How a Physician Can Find a Reliable Financial Advisor

August 3, 2011

You may not believe it, but the term “financial advisor” is a free title. Unlike “physician,” there is no legal requirement, nor educational qualification.

You may not believe it, but the term “financial advisor” is a free title. Unlike “physician,” there is no legal requirement, nor educational qualification. In practice, though, there are generally three types of people who use this title: insurance agents, stockbrokers, and registered investment advisor (RIAs). The first step to find a reliable financial advisor is to understand the distinction.

Insurance agents
They could work for major insurance companies like New York Life or MetLife, or they could be independent agents that represent multiple insurance company products. They earn their keep on commissions from the insurance companies. They are under no obligation to disclose how much they make or how they make it. They are the insurance companies’ agents; they may call themselves financial advisor, but work for you they do not.

Stockbrokers
They could work for major Wall Street brokerages like Merrill Lynch and Morgan Stanley, or they could work for independent broker/dealers. Regardless, their job is to be middlemen who facilitate transactions. They earn their keep when transactions happen. They are at best intermediaries, at worst counterparties. In fact, “counterparty” is the word Lloyd Bankfein used to describe Goldman Sachs in relationship to their clients. They may call themselves financial advisor, but their job is to make money off you, not for you.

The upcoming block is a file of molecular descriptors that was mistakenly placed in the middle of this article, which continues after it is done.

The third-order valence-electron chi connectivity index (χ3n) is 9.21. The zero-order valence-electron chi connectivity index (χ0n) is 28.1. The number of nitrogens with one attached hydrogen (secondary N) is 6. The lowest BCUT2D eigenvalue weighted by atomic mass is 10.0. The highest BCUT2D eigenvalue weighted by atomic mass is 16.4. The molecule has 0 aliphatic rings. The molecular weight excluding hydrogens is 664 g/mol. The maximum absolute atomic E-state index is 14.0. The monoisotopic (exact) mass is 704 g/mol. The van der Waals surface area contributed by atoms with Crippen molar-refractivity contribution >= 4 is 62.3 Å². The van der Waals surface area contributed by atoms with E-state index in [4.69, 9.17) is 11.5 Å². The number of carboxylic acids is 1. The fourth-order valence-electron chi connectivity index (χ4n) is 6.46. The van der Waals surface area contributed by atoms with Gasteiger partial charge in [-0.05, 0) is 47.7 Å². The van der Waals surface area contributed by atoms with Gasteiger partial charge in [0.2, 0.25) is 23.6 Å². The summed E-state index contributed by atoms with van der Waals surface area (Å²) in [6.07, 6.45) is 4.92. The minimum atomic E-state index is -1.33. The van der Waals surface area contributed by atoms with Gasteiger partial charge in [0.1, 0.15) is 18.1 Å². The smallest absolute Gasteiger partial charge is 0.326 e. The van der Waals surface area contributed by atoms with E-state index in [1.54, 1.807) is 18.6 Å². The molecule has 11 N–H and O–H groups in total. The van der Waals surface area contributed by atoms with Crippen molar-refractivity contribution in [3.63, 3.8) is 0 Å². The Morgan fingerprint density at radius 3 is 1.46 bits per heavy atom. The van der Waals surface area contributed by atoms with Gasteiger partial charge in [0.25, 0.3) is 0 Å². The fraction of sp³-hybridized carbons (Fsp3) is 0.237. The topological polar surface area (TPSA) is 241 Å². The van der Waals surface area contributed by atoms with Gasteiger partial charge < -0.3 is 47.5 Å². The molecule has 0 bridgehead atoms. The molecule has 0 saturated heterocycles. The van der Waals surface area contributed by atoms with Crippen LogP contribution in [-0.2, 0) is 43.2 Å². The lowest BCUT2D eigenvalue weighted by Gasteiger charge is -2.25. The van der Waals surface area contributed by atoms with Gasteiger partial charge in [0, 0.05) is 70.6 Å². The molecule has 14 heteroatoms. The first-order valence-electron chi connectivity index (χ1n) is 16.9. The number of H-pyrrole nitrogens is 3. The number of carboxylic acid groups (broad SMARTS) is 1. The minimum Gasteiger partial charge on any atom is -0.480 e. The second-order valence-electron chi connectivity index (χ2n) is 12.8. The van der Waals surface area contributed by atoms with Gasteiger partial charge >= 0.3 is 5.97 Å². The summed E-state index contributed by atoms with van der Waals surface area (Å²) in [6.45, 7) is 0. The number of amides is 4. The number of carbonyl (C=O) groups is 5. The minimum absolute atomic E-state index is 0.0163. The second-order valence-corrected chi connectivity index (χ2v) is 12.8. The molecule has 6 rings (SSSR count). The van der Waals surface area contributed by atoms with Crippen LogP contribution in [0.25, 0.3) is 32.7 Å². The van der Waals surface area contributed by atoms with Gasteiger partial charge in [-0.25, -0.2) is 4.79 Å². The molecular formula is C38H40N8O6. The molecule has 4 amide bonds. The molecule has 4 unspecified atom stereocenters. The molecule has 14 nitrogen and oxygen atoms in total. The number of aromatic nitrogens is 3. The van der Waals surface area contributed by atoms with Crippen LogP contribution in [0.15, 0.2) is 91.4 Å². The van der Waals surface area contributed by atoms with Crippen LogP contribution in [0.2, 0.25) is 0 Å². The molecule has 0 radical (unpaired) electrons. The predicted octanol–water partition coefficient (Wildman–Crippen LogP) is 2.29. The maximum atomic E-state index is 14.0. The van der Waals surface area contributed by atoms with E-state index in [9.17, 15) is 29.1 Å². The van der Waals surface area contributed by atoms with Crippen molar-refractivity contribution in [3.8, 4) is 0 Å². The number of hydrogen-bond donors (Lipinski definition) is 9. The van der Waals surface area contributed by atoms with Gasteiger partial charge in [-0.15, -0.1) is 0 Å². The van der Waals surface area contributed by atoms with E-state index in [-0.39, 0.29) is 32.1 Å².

Registered investment advisor representatives (RIAs)
They are the only ones who are licensed to give financial advice. Insurance agents and stockbrokers are not allowed to give advice other than incidental to the products they sell. RIAs are regulated by the Investment Advisers Act of 1940. By law, they must disclose their fees and any other compensation in their Form ADV filing.

Unfortunately, many RIAs also have insurance and broker licenses; this allows them to earn commissions, but as RIAs they must disclose them. A small minority of RIAs are so-called “pure RIAs” who avoid all forms of conflict of interest. They don’t have broker or insurance licenses, so they can’t earn commissions. These RIAs are also called “fee-only financial advisors.” In my humble opinion, physicians should only work with fee-only RIAs. They are required by law to put your interest first and their compensation structures align their interest with yours.

To check if a financial advisor is an RIA and the compensation arrangement, go here. You may also ask him or her to furnish a Form ADV Part 2 disclosure brochure.

My next post will teach you how to read a Form ADV.

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